Some forms of muscular dystrophy are due to disorganization of the dystrophin-glycoprotein (DGC) complex linking intracellular cytoskeletal and contractile machinery to the extracellular matrix. The susceptibility of dystrophin-deficient myofibres, as in Duchenne muscular dystrophy (DMD), to contractile stress, both in vivo and ex vivo, supports a biophysical and signaling role of DGC in mechanotransduction, i.e. the events linking electro-chemical signals to contraction. For some time I have been interested in the possible outcome of the absence of dystrophin on ion channel function and/or expression. The model of the chronically-exercised dystrophic mdx mice, in use for many years in our laboratories, along with a multidisciplinary approach, help to investigate the link between channel alteration and modified mechanotransduction and to better understand how observed alterations are related to the primary defect, so to evaluate the role of channels as biomarkers and potential drug targets. We first focused on chloride channels sustaining the macroscopic chloride conductance (gCl) of fast twitch myofibres; gCl accounts for 80% of the resting ionic conductance and plays a pivotal role in sarcolemmal electrical stability. Therefore, changes in gCl in dystrophic muscle, as in myotonic dystrophy, may actively contribute to excitability pattern and in turn to the amount of contractile stress faced by the myofibre. Although recordings of chloride currents in adult native fibres are hindered by technical issues, several findings support a main role of ClC-1 channel. These include the parallel increase of muscle ClC-1 expression and gCl during postnatal development, the decrease in both gCl and ClC-1 expression in aged rodent muscle and the role of ClC-1 and gCl in myofibre phenotype. A decrease in gCl is a typical feature of progressively degenerating diaphragm muscle in mdx mice. In EDL muscle, gCl undergoes a transient increase in the period of mdx life span when active muscle regeneration occurs. Interestingly this latter phenomenon is blunted in EDL myofibres from chronically-exercised mdx mice (De Luca et al., 2003). Parallel observations disclosed that gCl is a sensitive-biomarker of disease-related inflammation; in fact the decrease in gCl is counteracted by treatment of mdx mice with anti-inflammatory drugs or with drugs able to enhance dystrophin expression, such as gentamicin (De Luca et al., 2005; 2008). Preliminary results from currently ongoing qPCR experiments show that ClC-1 channel is rather similarly expressed in muscles of mdx mice, irrespective of exercise regimen, corroborating an important role of other mechanisms in modulating gCl. In fact in vitro pharmacological studies favour possible role of cytokines and pro-inflammatory mediators, in relation to exercise and pathology, on the pathways controlling channel phosphorylation state (Pierno et al., 2007; personal unpublished results). The possible different level of a functional ClC-1 protein or the involvement of other chloride channel types are currently under investigation. Exercise protocol also allowed to investigate the enhanced calcium entry via mechanosensitive channels, which may account for alterations of calcium homeostasis and excitation-contraction coupling during eccentric contraction in dystrophic muscle (Fraysse et al., 2004; De Luca et al., 2003). These channels are interesting as potential drug targets in muscular dystrophy and may include members of the TRP channel family and/or of the store-operated calcium entry mechanism. Cell attached patch clamp experiments on native myofibres identified a voltage insensitive calcium-permeable current with higher occurrence and open probability in mdx vs wildtype and in exercised vs sedentary animals. This provided a novel evidence about the presence of a channel physiologically involved in calcium adaptation to muscle work whose activity is aberrant in dystrophic fibers (Rolland et al., 2006). The pharmacology and biophysical profile of the channel reminded the TRPV2 proposed by others (Iwata et al., 2009). The channel dysfunction also appears to critically depend on the dystrophin presence (De Luca et al., 2008). Interestingly, channel overactivity in mdx myofibres can be contrasted by drugs enhancing cyclic nucleotides, such as pentoxifylline, which also exerts positive effects on pathology signs in the animal model (Rolland et al., 2006; Burdi et al., 2009). Further investigations are needed to unequivocally define the molecular entity of the channel involved in the pathology; meanwhile protocols for drugs screening on hypothesized channel type, followed by validation in the animal model, may help to identify novel therapeutics.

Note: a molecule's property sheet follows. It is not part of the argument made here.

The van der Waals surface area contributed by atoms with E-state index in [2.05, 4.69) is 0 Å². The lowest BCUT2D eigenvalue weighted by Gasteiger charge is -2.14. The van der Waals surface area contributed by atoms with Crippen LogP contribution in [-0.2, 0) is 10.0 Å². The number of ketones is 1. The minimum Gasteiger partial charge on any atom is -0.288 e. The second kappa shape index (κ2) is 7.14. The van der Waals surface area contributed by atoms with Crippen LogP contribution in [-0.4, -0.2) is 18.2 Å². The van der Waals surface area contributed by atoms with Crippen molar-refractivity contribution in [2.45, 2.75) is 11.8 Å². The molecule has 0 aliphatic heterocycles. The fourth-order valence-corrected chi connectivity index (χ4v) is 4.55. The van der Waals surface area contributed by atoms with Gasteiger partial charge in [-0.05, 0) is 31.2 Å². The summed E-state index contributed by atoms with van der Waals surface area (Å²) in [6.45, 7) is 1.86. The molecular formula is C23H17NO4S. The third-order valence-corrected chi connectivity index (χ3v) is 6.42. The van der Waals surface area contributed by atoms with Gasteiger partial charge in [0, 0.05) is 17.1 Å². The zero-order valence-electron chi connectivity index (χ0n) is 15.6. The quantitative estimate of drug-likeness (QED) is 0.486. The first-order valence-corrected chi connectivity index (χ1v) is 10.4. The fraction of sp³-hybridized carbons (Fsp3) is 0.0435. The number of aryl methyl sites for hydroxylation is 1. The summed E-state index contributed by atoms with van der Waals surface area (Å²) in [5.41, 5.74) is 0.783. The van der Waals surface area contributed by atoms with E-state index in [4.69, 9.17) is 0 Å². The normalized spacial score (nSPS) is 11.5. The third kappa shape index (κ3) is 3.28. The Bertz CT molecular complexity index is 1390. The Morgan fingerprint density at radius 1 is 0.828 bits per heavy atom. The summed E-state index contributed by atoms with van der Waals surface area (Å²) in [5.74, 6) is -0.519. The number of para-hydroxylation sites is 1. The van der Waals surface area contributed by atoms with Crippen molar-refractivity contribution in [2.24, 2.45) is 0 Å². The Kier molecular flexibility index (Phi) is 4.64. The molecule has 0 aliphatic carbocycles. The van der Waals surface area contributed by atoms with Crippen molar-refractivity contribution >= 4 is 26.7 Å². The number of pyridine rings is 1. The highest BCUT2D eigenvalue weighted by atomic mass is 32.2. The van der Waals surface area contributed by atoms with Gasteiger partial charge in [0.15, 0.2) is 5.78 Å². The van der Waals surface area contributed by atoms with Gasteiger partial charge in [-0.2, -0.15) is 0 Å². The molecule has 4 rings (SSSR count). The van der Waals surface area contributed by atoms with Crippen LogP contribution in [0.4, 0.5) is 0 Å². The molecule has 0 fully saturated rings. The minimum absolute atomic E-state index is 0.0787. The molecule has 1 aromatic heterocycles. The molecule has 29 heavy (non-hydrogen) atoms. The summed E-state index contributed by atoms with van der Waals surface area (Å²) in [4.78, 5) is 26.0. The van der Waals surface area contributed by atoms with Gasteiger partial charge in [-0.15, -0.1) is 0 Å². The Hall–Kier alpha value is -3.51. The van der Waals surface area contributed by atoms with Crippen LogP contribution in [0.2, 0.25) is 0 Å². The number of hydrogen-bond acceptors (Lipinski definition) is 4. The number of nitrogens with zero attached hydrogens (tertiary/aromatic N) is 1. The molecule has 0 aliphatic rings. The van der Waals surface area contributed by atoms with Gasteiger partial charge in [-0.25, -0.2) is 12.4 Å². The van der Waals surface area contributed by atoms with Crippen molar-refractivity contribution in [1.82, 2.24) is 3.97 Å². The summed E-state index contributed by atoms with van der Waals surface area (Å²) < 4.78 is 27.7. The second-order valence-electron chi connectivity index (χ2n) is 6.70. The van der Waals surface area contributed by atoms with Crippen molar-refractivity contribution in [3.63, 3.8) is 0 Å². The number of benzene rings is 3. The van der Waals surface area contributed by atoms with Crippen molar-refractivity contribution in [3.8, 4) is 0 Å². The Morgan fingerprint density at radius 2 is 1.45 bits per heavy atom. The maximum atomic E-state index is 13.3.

Burdi R, Rolland JF, Fraysse B, Litvinova K, Cozzoli A, Giannuzzi V, Liantonio A, Camerino GM, Sblendorio V, Capogrosso RF, Palmieri B, Andreetta F, Confalonieri P, De Benedictis L, Montagnani M, De Luca A. (2009) J. Appl. Physiol. 106: 1311-24.
De Luca A, Nico B, Liantonio A, Didonna MP, Fraysse B, Pierno S, Burdi R, Mangieri D, Rolland JF, Camerino C, Zallone A, Confalonieri P, Andreetta F, Arnoldi E, Courdier-Fruh I, Magyar JP, Frigeri A, Pisoni M, Svelto M, Conte Camerino D. (2005) Am. J. Pathol. 166: 477-89.
De Luca A, Nico B, Rolland JF, Cozzoli A, Burdi R, Mangieri D, Giannuzzi V, Liantonio A, Cippone V, De Bellis M, Nicchia GP, Camerino GM, Frigeri A, Svelto M, Camerino DC. (2008) Neurobiol. Dis. 32: 243-53.
De Luca A, Pierno S, Liantonio A, Cetrone M, Camerino C, Fraysse B, Mirabella M, Servidei S, Rüegg UT, Conte Camerino D. (2003) J. Pharmacol. Exp. Ther. 304: 453-63.
Fraysse B, Liantonio A, Cetrone M, Burdi R, Pierno S, Frigeri A, Pisoni M, Camerino C, De Luca A. (2004) Neurobiol. Dis. 17: 144-54.
Iwata Y, Katanosaka Y, Arai Y, Shigekawa M, Wakabayashi S. (2009) Hum. Mol. Genet. 18(5): 824-34.
Pierno S, Nico B, Burdi R, Liantonio A, Didonna MP, Cippone V, Fraysse B, Rolland JF, Mangieri D, Andreetta F, Ferro P, Camerino C, Zallone A, Confalonieri P, De Luca A. (2007) Neuropathol. Appl. Neurobiol. 33: 344-59.
Rolland JF, De Luca A, Burdi R, Andreetta F, Confalonieri P, Conte Camerino D. (2006) Neurobiol. Dis. 24: 466-74.